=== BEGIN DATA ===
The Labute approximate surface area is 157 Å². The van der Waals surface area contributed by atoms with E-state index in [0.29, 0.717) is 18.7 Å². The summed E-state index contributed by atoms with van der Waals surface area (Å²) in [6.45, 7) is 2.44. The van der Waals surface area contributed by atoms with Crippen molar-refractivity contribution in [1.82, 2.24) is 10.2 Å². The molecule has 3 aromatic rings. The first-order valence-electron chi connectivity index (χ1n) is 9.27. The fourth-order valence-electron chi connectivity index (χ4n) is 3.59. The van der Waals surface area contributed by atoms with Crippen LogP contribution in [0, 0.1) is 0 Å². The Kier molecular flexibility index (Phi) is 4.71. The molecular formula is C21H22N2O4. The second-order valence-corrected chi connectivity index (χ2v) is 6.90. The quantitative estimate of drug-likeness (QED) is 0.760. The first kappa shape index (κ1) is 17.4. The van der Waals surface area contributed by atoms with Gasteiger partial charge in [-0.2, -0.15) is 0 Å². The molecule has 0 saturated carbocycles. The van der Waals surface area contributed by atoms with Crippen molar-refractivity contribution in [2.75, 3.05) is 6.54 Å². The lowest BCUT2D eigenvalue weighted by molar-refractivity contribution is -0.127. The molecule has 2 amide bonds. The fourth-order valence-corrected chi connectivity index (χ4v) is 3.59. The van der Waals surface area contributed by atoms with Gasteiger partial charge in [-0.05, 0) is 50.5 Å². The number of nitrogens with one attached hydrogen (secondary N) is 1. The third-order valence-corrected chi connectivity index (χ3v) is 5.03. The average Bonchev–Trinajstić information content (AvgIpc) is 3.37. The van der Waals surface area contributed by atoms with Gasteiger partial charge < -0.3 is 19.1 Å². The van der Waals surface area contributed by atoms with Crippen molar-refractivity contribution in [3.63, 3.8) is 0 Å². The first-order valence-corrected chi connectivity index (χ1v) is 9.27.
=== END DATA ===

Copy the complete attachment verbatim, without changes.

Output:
The Labute approximate surface area is 157 Å². The van der Waals surface area contributed by atoms with E-state index in [0.29, 0.717) is 18.7 Å². The summed E-state index contributed by atoms with van der Waals surface area (Å²) in [6.45, 7) is 2.44. The van der Waals surface area contributed by atoms with Crippen molar-refractivity contribution in [1.82, 2.24) is 10.2 Å². The molecule has 3 aromatic rings. The first-order valence-electron chi connectivity index (χ1n) is 9.27. The fourth-order valence-electron chi connectivity index (χ4n) is 3.59. The van der Waals surface area contributed by atoms with Crippen LogP contribution in [0, 0.1) is 0 Å². The Kier molecular flexibility index (Phi) is 4.71. The molecular formula is C21H22N2O4. The second-order valence-corrected chi connectivity index (χ2v) is 6.90. The quantitative estimate of drug-likeness (QED) is 0.760. The first kappa shape index (κ1) is 17.4. The van der Waals surface area contributed by atoms with Gasteiger partial charge in [-0.2, -0.15) is 0 Å². The molecule has 0 saturated carbocycles. The van der Waals surface area contributed by atoms with Crippen molar-refractivity contribution in [2.75, 3.05) is 6.54 Å². The lowest BCUT2D eigenvalue weighted by molar-refractivity contribution is -0.127. The molecule has 2 amide bonds. The fourth-order valence-corrected chi connectivity index (χ4v) is 3.59. The van der Waals surface area contributed by atoms with Gasteiger partial charge in [-0.05, 0) is 50.5 Å². The number of nitrogens with one attached hydrogen (secondary N) is 1. The third-order valence-corrected chi connectivity index (χ3v) is 5.03. The average Bonchev–Trinajstić information content (AvgIpc) is 3.37. The van der Waals surface area contributed by atoms with Gasteiger partial charge < -0.3 is 19.1 Å². The van der Waals surface area contributed by atoms with Crippen molar-refractivity contribution in [3.63, 3.8) is 0 Å². The first-order valence-corrected chi connectivity index (χ1v) is 9.27.